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This article is an excerpt from the Shortform book guide to "Inspired" by Marty Cagan. Shortform has the world's best summaries and analyses of books you should be reading.

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What does the product ideation process look like? How does this process aid in product discovery?

In his book Inspired, Marty Cagan explores the product development process. One part of this process is product ideation or the process of creating and sharing new ideas. There are four parts to the product ideation process: interviewing customers, concierge testing, customer exploration, and hack days.

Keep reading for an explanation of each step.

Product Ideation

The third step in the product discovery process is generating ideas for products and product features (a.k.a. product ideation). There are four parts to this process.

1. Interviewing Customers

Interviewing current or past customers can help the team generate ideas, because customers who regularly use the product may notice issues with it and consider how it can be better. If we know, from the customer, what our company needs to do to make them use our service, they’ve almost generated some ideas for solutions for us. In every interview, the interviewer should consider the following questions:

  • Does this person have an issue that we’re trying to solve?
  • How is this person attempting to solve their problem right now?
  • What could our company do that might make this person switch to our problem-solving mechanism?

Conduct many interviews with potential customers to help get the answers to these questions. Additionally, be open to hearing their answers, rather than advancing your own agenda. Finally, if possible, it is helpful to do these interviews in the subject’s home or a place where they feel comfortable. This will make them much more open to you. 

At least one engineer, the product designer, and the product manager should attend these interviews. The product designer can thrive in interviews, because their focus is designing usable products. 

After the interview, the team should debrief on what they learned right away. And once the team has the answers to the above questions, it’s much easier to generate good design ideas. 

2. Concierge Testing

The idea behind concierge testing is that the company becomes the “concierge” for potential customers, helping them with their needs. After interviews with customers, product teams know their needs. The product teams then focus on helping specific customers with their problems. By trying to solve specific problems, the product teams are able to better understand these issues and how they might relate to more than one customer. 

Again, an engineer, the product designer, and the product manager should do this together and debrief on their experience afterward.

3. Allowing Customer Exploration

In addition to generating ideas for designing new products, companies need to generate ideas for improving existing products. One way to do this is by observing how customers use a product, which may be different from the way its designers intended.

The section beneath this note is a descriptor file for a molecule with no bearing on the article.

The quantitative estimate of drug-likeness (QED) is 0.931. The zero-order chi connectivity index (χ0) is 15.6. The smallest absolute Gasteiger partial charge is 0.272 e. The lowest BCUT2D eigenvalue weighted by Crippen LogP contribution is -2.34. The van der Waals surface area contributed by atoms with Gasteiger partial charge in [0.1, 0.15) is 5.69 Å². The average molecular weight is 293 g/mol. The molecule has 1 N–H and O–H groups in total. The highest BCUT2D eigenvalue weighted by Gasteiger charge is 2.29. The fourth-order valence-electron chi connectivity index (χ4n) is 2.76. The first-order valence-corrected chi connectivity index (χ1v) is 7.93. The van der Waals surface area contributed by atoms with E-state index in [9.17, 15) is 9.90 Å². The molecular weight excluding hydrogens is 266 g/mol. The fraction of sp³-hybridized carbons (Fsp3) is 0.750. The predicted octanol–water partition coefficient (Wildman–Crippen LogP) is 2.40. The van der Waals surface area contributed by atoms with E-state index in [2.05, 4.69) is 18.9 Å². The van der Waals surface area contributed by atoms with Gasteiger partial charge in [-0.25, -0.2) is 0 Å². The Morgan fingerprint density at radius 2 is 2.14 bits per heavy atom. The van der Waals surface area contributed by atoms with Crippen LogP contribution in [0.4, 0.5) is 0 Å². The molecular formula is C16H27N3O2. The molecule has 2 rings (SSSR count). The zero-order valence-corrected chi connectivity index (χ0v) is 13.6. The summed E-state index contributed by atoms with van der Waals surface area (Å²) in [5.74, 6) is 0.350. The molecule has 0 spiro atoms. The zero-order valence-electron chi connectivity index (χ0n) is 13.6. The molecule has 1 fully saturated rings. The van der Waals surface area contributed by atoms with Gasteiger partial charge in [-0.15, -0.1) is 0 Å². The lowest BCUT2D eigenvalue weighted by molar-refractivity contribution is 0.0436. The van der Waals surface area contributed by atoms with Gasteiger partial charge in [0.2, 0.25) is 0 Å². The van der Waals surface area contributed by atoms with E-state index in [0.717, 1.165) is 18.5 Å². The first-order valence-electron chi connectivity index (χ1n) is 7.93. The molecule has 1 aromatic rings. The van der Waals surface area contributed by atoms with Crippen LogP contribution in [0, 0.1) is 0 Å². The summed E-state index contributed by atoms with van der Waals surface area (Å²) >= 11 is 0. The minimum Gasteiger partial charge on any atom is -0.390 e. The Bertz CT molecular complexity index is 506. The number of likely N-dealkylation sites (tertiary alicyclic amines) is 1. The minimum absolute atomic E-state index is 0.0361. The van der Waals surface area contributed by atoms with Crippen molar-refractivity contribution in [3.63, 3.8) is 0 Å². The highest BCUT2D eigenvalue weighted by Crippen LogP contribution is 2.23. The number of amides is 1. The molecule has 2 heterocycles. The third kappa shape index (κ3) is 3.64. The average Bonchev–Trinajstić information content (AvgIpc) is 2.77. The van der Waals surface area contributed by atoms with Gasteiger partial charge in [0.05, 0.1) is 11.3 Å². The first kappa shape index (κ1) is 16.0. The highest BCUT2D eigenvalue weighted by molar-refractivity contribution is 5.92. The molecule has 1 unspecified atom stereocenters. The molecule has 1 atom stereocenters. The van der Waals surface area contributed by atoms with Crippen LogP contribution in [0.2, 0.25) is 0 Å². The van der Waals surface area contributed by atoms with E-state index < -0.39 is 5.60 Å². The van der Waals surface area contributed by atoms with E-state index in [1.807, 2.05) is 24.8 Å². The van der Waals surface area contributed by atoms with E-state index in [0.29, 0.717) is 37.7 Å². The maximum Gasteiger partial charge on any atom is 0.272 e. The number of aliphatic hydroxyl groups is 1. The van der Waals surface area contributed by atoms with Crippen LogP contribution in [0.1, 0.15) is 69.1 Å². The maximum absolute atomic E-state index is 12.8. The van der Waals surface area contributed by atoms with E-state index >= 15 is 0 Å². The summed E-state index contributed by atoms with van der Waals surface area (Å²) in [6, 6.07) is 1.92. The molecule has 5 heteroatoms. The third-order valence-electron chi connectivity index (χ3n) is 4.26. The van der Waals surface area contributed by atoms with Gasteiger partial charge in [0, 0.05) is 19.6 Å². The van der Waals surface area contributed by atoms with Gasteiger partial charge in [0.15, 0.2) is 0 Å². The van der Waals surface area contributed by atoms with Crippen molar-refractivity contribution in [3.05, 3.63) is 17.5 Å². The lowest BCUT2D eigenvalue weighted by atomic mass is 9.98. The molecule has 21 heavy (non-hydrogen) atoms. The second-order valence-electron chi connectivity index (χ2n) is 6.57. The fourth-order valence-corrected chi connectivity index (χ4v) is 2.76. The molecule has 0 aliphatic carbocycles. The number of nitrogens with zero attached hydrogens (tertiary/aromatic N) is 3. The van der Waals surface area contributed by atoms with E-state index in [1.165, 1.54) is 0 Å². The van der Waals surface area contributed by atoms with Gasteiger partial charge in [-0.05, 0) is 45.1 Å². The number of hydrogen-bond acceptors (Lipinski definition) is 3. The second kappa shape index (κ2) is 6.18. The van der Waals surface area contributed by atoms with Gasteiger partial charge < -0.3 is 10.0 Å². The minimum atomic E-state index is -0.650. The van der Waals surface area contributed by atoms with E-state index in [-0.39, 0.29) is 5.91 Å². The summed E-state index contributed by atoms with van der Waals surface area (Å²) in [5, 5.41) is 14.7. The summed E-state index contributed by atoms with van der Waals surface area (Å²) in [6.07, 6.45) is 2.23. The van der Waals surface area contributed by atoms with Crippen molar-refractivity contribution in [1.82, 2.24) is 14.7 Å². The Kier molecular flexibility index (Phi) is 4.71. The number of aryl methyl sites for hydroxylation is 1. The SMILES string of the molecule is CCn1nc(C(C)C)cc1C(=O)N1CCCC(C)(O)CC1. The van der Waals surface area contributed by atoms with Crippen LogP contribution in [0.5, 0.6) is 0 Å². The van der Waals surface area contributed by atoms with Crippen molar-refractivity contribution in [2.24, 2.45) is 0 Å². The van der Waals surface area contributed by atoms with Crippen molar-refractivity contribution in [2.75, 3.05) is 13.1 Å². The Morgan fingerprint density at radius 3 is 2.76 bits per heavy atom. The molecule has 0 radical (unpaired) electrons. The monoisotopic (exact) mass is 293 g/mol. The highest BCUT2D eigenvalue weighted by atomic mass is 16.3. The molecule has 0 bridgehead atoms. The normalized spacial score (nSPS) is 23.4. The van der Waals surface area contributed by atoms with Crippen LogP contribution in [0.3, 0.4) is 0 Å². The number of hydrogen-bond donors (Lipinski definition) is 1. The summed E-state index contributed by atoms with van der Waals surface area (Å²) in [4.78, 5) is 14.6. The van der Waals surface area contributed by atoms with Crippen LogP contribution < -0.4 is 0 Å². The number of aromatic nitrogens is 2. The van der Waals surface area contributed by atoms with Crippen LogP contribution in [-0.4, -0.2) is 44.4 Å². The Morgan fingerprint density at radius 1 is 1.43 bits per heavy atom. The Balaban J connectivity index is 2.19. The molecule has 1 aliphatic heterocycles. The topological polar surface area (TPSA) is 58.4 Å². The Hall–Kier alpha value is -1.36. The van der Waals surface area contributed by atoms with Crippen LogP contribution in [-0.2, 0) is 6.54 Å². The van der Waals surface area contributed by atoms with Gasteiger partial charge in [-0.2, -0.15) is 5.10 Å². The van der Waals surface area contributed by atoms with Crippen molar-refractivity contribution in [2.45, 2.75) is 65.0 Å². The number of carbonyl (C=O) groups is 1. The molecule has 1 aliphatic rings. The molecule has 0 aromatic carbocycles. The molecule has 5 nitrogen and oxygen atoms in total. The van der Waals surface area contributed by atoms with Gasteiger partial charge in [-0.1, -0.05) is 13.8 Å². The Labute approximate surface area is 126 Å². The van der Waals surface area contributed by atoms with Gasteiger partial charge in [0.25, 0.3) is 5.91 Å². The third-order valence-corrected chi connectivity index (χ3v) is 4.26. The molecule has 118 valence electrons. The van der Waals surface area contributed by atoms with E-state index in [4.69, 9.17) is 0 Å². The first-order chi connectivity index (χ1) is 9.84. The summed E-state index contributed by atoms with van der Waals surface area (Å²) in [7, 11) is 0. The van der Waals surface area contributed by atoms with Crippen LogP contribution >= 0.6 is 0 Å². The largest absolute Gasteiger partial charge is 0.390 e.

eBay’s “everything else” marketplace is an example. When eBay launched, they wanted to be a website that facilitated transactions mostly for collectibles and electronics. But they also created an “other” or “everything else” tab where people could buy/sell (mostly) whatever they wanted. EBay didn’t realize that their customers would sell items like cars on their site. But today, eBay has a huge market share in the used car industry. 

eBay allowed their customers to behave in ways that they didn’t expect or prepare for with their service. By doing so, they grew their business exponentially, and in response to customer demand, they built up more infrastructure around customer interests like the used car market. 

Obviously, this strategy only works in specific cases. If your product is ultra-targeted, it’s more difficult to pull off. But if done correctly, as we’ve seen, it can reap huge dividends. 

4. Internal Hack Days

The final strategy for ideation is holding “hack days,” in which the company’s engineers, product managers, product designers, and senior executives spend the day brainstorming and solving problems. Hack days may focus on a specific issue or be unstructured. 

The benefits include:

  • Involving engineers in generating ideas, in addition to their usual design role. 
  • Improving morale by generating creativity and enthusiasm for the company’s larger mission. 
The Product Ideation Process in 4 Parts

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Like what you just read? Read the rest of the world's best book summary and analysis of Marty Cagan's "Inspired" at Shortform.

Here's what you'll find in our full Inspired summary:

  • A two-step plan for creating and sustaining successful technology products
  • Why product managers are so important in product development
  • How to avoid some of the biggest pitfalls that most tech companies fall into

Hannah Aster

Hannah graduated summa cum laude with a degree in English and double minors in Professional Writing and Creative Writing. She grew up reading books like Harry Potter and His Dark Materials and has always carried a passion for fiction. However, Hannah transitioned to non-fiction writing when she started her travel website in 2018 and now enjoys sharing travel guides and trying to inspire others to see the world.

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